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Tell us if you’ve heard this one before. “We didn’t really know what to expect and what we were going to walk into.”
Sound familiar? Like something that National Guard soldiers and airmen, and a multitude of other military people, have said a few million times before?
The speaker was Kentucky Army National Guard 1st Sgt. Richard Harris, the top enlisted soldier with B Company, 1st Battalion, 149th Infantry Regiment.
It was early July, and Harris was commenting from the tiny Republic of Djibouti on the so-called Horn of Africa, seven time zones, an ocean and a continent away from Somerset, Kentucky, where his outfit calls home.
It was “Africa hot,” as the movie line goes; about 110 degrees at Camp Lemonnier, once a French Foreign Legion garrison, where Harris and other leaders of Task Force Red Dragon were speaking by telephone to National Guard.
The summer’s African heat was but one of the challenges and opportunities the Guard soldiers from Virginia, Kentucky and Tennessee had walked into and embraced in what has been called “one of the most volatile regions on the continent.”
Working with troops from France, Italy, Japan and Spain; coexisting with China’s only foreign military base; coping with militant extremists in Somalia; and being dispersed over an area roughly half the size of the continental have been some of the others.
The task force of some 1,000 Army Guard soldiers, primarily from Virginia and the 116th Infantry Brigade Combat Team, has been the security element for the Combined Joint Task Force-Horn of Africa since Jan. 8.
The Red Dragons (box, page 22) currently constitute the largest U.S. element in the 1,600-member Horn of Africa task force of U.S. and coalition troops. About 83% are Guard. It’s part of U.S. Africa Command and oversees a big portion of continent — 11 countries and about 2.4 million square miles.
Eritrea, Ethiopia, Kenya, Madagascar, Rwanda, Somalia, Sudan, South Sudan, Tanzania and Uganda are also in CJTF-HOA’s area of responsibility. It stretches westward toward the center of Africa from the eastern coastal horn that resembles a rhinoceros and juts into the Arabian Sea, forming the Gulf of Aden’s southern shore, Somalia.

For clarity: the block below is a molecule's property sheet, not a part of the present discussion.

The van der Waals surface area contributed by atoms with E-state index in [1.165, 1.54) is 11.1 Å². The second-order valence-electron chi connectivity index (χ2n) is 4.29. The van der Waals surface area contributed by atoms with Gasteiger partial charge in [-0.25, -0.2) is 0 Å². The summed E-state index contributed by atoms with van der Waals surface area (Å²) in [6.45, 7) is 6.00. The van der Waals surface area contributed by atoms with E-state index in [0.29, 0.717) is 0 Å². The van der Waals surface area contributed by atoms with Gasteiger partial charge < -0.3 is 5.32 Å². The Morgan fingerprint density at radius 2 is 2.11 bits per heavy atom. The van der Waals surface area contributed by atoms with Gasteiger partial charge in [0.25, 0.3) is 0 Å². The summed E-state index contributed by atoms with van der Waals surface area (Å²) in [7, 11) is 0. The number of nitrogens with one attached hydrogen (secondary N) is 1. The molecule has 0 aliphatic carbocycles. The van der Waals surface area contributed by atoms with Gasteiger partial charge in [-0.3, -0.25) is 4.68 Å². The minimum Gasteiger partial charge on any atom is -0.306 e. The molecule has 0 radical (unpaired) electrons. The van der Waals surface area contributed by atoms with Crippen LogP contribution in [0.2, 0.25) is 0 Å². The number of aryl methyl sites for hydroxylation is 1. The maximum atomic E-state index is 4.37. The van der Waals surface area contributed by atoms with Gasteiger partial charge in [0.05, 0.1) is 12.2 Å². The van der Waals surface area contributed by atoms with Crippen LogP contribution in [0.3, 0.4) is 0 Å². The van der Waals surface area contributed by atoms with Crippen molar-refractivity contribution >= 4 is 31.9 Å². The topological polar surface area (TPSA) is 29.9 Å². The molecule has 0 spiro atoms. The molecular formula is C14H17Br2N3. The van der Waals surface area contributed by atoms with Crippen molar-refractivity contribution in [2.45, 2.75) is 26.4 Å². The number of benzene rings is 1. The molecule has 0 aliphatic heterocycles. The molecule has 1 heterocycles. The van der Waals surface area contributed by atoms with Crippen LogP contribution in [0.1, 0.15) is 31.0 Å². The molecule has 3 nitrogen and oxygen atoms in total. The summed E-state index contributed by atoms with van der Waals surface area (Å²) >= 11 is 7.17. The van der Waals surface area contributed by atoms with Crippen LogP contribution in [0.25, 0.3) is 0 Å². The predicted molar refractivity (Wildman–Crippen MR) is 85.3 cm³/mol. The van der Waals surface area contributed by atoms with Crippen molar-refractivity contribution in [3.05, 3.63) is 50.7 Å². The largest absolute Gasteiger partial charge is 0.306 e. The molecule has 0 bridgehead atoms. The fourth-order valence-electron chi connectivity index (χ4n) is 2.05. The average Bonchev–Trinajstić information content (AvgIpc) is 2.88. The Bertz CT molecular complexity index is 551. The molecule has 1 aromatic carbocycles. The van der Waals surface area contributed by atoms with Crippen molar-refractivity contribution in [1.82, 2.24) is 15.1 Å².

Most of the Red Dragons are based with other international forces in Djibouti, but they are also deployed to Kenya and Somalia, says Virginia Army Guard Lt. Col. Jim Tierney, who commands the task force as well as the 1st Battalion, 116th Infantry Regiment, the Red Dragons’ core command.
Command and control presents Tierney with what he calls “unique opportunities in terms of just the distance of separation between us. Essentially, my headquarters would be located somewhere in Michigan and the companies would be in Washington, D.C., and South Carolina and Georgia,” he explains.
But the Red Dragons’ area of interest is considerably bigger. “We provide support to and are prepared to support pretty much most of Sub-Saharan Africa,” Tierney says.
Advanced technology and effective leadership offset the distances. “Good, trusted subordinate leaders, that’s where the money is being made,” he adds. “They understand the guidance, and they’re able to execute.”
Members of the 429th Brigade Support Battalion, the 183rd Cavalry Regiment’s 2nd Squadron, the 116th Infantry’s 3rd Battalion, all from Virginia, and the 268th Military Police Company from Tennessee are also part of the force slated to finish its nine-month African deployment this month.
Security and rapid response are the primary missions, Tierney says. Security duties have been the order of business in Djibouti, Kenya and Somalia. A quick reaction force for the CJTF-HOA commander is also situated in Djibouti. And Guard troops man an East Africa Response Force to support and protect personnel, infrastructure and interests for AFRICOM.
“We really appreciate the opportunity to fill this mission because of the diversity in the region,” says Tierney, whose 27 years as a Guard officer have been seasoned by deployments to Afghanistan, Jordan. “You’re got great-power competition [in Djibouti]. You’ve got violent extremist organizations [in Somalia]. You’ve got both ends of the spectrum that we’re challenged by, or that we could be.
Operational security prompted Tierney to keep the cards of precisely what his soldiers are doing and where close to the vest — especially details about events in Somalia. The Red Dragons did support Kenyan defense forces who had the lead in counterterrorism operations.